Students are already taught to think outside the box to encourage innovation and creativity in their educational performance. They are then expected to use this thinking and apply it successfully in their professional careers. But how can institutions use out-of-the-box thinking to promote and design strong student success outcomes? Should a 2-year or 4-year graduation rate metric be used to define whether a student is successful?

Customer Service

To meet their students’ success needs, institutions can start learning from businesses that focus on delivering great customer service. After all, onboarding students is the process of bringing on a new student to your institution and treating them as customers.

This is the institution’s opportunity to establish a relationship with the traditional, or the ever-changing non-traditional, student. Address the student’s concerns, get the student up to speed, and start their path to success on the right foot. One of the primary goals of the onboarding process should be to build confidence in the student that their desired outcome of graduating on-time will be achieved.

Be Flexible

Institutions can help students get off to a positive start by offering ways they can get continuous insight into study skills and time management. This should be done for both in-person and virtual learning opportunities. Offering flexibility and flexible schedules allow traditional and non-traditional students to adapt their educations to busy schedules – and that flexibility helps keep the student engaged. (Even before the pandemic, a student’s journey to success could be impeded by numerous distractions.)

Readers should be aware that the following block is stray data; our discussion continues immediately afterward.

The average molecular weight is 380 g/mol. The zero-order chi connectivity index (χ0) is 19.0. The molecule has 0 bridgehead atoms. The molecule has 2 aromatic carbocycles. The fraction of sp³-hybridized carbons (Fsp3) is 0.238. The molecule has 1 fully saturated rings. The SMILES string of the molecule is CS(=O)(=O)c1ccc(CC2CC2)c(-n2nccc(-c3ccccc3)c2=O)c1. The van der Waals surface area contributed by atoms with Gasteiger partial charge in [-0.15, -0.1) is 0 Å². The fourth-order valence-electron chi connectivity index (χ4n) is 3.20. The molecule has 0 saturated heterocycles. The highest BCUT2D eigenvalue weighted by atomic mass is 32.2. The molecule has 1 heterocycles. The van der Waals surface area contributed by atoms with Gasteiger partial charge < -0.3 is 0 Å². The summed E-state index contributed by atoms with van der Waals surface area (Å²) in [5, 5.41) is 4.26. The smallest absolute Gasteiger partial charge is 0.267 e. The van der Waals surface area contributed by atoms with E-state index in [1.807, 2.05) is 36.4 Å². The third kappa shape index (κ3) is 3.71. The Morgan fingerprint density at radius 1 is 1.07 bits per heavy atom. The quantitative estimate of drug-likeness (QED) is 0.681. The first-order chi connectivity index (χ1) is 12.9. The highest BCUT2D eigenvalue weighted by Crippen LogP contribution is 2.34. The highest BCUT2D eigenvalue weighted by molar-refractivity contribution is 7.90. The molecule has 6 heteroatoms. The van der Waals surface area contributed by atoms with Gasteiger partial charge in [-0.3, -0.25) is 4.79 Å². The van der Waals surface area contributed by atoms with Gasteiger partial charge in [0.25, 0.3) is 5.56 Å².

For many students, the financial expense of higher education impacts their ability to graduate on time. As the cost of achieving a degree increases, how can institutions (along with lenders) offer students incentives for academic performance? When students graduate and enter the workforce, they will be incentivized to perform. So why can’t institutions reward students for good grades, attending classes, using learning resources, and achieving their on-time graduation goal?

Put yourself in their shoes

Yes, it’s likely you went to college just like these students. But a lot has probably changed in the years in between, and it shouldn’t be assumed that their college experience will be like yours. Therefore, it’s in the best interest of college administrators to put themselves in the shoes of their students.